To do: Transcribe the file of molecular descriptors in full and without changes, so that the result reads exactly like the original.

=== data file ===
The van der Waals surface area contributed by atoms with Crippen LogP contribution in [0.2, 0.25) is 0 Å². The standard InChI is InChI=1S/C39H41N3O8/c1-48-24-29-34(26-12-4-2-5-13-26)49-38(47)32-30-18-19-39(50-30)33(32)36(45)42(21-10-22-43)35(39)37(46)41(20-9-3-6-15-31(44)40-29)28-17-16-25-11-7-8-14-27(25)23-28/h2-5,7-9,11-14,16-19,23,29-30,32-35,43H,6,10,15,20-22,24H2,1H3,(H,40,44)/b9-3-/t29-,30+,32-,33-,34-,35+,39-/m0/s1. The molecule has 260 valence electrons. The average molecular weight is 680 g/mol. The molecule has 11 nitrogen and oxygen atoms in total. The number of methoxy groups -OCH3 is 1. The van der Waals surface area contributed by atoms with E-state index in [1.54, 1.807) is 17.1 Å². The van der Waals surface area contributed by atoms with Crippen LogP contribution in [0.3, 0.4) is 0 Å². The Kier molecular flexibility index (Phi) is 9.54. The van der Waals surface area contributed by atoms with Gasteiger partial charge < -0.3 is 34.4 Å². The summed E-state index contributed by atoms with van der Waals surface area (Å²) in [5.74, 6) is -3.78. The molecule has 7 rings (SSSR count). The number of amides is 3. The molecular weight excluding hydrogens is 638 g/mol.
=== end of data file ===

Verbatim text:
The van der Waals surface area contributed by atoms with Crippen LogP contribution in [0.2, 0.25) is 0 Å². The standard InChI is InChI=1S/C39H41N3O8/c1-48-24-29-34(26-12-4-2-5-13-26)49-38(47)32-30-18-19-39(50-30)33(32)36(45)42(21-10-22-43)35(39)37(46)41(20-9-3-6-15-31(44)40-29)28-17-16-25-11-7-8-14-27(25)23-28/h2-5,7-9,11-14,16-19,23,29-30,32-35,43H,6,10,15,20-22,24H2,1H3,(H,40,44)/b9-3-/t29-,30+,32-,33-,34-,35+,39-/m0/s1. The molecule has 260 valence electrons. The average molecular weight is 680 g/mol. The molecule has 11 nitrogen and oxygen atoms in total. The number of methoxy groups -OCH3 is 1. The van der Waals surface area contributed by atoms with E-state index in [1.54, 1.807) is 17.1 Å². The van der Waals surface area contributed by atoms with Crippen LogP contribution in [0.3, 0.4) is 0 Å². The Kier molecular flexibility index (Phi) is 9.54. The van der Waals surface area contributed by atoms with Gasteiger partial charge < -0.3 is 34.4 Å². The summed E-state index contributed by atoms with van der Waals surface area (Å²) in [5.74, 6) is -3.78. The molecule has 7 rings (SSSR count). The number of amides is 3. The molecular weight excluding hydrogens is 638 g/mol.